Scientific Name: Rudbekia hirta
It’s time to talk about a native plant in the prairie. Black-eyed Susan’s cheerful face is a familiar sight in Midwestern prairies and gardens. In the prairie it grows as single stems amongst the grass; move it to your garden, and it forms lovely clumps. It is easy to grow and will migrate across your garden beds, moving in wherever it is comfortable. While it is usually considered a biennial or short-lived perennial, it is very hardy and reseeds easily. I have several patches in my yard that all came from a single plant I purchased 17 years ago. The original clump is still in place. Because it is such a cheery and adaptive plant, it has spread from its traditional home in the central and eastern parst of the US to all 48 contiguous states.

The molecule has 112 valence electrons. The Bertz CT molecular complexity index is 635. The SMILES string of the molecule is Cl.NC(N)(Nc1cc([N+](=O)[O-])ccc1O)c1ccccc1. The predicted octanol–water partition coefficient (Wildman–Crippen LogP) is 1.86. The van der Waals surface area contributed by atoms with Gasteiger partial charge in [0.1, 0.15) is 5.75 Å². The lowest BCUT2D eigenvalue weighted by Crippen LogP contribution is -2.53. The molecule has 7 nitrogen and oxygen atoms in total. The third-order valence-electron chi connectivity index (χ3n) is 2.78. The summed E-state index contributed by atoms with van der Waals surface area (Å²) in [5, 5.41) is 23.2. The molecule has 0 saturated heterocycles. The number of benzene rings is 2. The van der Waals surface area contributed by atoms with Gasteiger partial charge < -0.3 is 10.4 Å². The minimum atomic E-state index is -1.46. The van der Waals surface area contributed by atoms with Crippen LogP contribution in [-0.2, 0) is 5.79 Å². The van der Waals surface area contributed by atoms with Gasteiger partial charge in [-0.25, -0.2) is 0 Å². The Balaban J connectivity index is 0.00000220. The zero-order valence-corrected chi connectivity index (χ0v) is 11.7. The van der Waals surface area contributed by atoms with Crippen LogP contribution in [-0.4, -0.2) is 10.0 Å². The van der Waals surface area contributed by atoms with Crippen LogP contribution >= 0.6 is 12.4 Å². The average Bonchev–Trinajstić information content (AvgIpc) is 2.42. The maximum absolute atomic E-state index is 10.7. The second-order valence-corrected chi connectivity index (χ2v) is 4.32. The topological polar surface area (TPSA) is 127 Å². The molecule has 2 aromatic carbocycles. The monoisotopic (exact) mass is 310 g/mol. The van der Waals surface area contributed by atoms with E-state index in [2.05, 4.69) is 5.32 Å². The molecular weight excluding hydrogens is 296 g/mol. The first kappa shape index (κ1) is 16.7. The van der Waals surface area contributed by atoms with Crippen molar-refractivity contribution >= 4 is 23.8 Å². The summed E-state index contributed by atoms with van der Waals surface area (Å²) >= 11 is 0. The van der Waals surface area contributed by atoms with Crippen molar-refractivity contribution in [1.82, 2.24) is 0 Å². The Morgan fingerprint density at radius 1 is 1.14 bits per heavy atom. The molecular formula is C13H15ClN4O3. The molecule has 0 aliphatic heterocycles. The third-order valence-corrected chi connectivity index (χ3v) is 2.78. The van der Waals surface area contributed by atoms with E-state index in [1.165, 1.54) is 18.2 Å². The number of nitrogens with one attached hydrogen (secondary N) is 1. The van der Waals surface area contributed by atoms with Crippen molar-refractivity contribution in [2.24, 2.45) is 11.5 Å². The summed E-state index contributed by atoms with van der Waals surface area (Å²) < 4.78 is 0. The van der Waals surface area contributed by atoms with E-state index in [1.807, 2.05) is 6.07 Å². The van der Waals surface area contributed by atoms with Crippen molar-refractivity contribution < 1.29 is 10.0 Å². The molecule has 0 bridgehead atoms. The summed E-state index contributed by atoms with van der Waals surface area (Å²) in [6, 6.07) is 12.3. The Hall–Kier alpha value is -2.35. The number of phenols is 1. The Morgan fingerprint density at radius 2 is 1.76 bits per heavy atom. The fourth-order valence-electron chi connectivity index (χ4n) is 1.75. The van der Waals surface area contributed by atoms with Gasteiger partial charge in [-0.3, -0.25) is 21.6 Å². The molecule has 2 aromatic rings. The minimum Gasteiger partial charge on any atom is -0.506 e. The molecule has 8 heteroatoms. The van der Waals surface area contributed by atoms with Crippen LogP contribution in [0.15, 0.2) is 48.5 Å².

Black eyed susan is apparently a great plant for bees and butterflies, but I have to admit I rarely see either landing on them in my yard. Perhaps they just prefer the purple coneflower that I grow in masses nearby and would use the black-eyed susans if they needed to? Or maybe I’m just not looking at the right times? I do see finches grabbing seeds from the dried seed heads in the early fall.
They make a lovely long lasting cut flower and the seedheads, which look like small black pompoms, can be used as an accent in dried flower arrangements. Perhaps I’ll save a few this year and add them to my Christmas planters? You can also apparently make a yellow dye from the plant, although photos I’ve seen of actual dyes made from the flowers ranged from grey to green, so I’m not entirely certain what parts of the plant you would need to use for a yellow dye.
Like echinacea, Black-eyed Susans are used in herbal medicines to treat colds and the flu. It is considered an immunity booster and anti-bacterial. The seeds are apparently poisonous, so only the leaves, petals and rools are used.